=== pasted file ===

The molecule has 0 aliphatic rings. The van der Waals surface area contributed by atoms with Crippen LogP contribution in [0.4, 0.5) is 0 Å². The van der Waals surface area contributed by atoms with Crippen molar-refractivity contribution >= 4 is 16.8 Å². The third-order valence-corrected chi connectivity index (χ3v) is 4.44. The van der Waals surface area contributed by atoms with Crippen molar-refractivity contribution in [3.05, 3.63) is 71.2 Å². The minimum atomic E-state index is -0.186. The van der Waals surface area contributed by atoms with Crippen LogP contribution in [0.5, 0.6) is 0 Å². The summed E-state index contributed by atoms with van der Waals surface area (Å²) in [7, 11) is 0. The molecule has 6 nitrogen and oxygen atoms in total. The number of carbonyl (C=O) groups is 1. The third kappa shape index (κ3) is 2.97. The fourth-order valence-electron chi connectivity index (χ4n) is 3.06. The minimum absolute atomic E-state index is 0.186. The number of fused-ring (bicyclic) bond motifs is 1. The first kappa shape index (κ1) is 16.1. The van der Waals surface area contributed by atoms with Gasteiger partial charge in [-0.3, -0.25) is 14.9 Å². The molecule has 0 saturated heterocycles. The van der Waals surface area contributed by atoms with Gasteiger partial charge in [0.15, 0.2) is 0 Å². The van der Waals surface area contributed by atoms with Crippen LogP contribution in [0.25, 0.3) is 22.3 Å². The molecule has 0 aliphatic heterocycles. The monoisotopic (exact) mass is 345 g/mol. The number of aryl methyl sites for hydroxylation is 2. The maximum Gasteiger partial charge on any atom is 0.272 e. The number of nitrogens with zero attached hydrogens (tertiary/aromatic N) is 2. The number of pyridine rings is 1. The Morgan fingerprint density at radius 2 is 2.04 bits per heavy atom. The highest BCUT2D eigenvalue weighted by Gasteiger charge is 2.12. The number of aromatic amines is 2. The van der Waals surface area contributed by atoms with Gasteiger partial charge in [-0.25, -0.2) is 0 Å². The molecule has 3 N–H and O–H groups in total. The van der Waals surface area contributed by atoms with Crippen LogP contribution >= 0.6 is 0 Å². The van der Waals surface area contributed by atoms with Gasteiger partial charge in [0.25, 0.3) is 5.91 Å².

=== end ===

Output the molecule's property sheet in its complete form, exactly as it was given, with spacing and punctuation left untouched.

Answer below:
The molecule has 0 aliphatic rings. The van der Waals surface area contributed by atoms with Crippen LogP contribution in [0.4, 0.5) is 0 Å². The van der Waals surface area contributed by atoms with Crippen molar-refractivity contribution >= 4 is 16.8 Å². The third-order valence-corrected chi connectivity index (χ3v) is 4.44. The van der Waals surface area contributed by atoms with Crippen molar-refractivity contribution in [3.05, 3.63) is 71.2 Å². The minimum atomic E-state index is -0.186. The van der Waals surface area contributed by atoms with Crippen LogP contribution in [0.5, 0.6) is 0 Å². The summed E-state index contributed by atoms with van der Waals surface area (Å²) in [7, 11) is 0. The molecule has 6 nitrogen and oxygen atoms in total. The number of carbonyl (C=O) groups is 1. The third kappa shape index (κ3) is 2.97. The fourth-order valence-electron chi connectivity index (χ4n) is 3.06. The minimum absolute atomic E-state index is 0.186. The number of fused-ring (bicyclic) bond motifs is 1. The first kappa shape index (κ1) is 16.1. The van der Waals surface area contributed by atoms with Gasteiger partial charge in [-0.3, -0.25) is 14.9 Å². The molecule has 0 saturated heterocycles. The van der Waals surface area contributed by atoms with Gasteiger partial charge in [0.15, 0.2) is 0 Å². The van der Waals surface area contributed by atoms with Crippen LogP contribution in [0.25, 0.3) is 22.3 Å². The molecule has 0 aliphatic heterocycles. The monoisotopic (exact) mass is 345 g/mol. The number of aryl methyl sites for hydroxylation is 2. The maximum Gasteiger partial charge on any atom is 0.272 e. The number of nitrogens with zero attached hydrogens (tertiary/aromatic N) is 2. The number of pyridine rings is 1. The Morgan fingerprint density at radius 2 is 2.04 bits per heavy atom. The highest BCUT2D eigenvalue weighted by Gasteiger charge is 2.12. The number of aromatic amines is 2. The van der Waals surface area contributed by atoms with Gasteiger partial charge in [-0.25, -0.2) is 0 Å². The molecule has 3 N–H and O–H groups in total. The van der Waals surface area contributed by atoms with Crippen LogP contribution >= 0.6 is 0 Å². The van der Waals surface area contributed by atoms with Gasteiger partial charge in [0.25, 0.3) is 5.91 Å².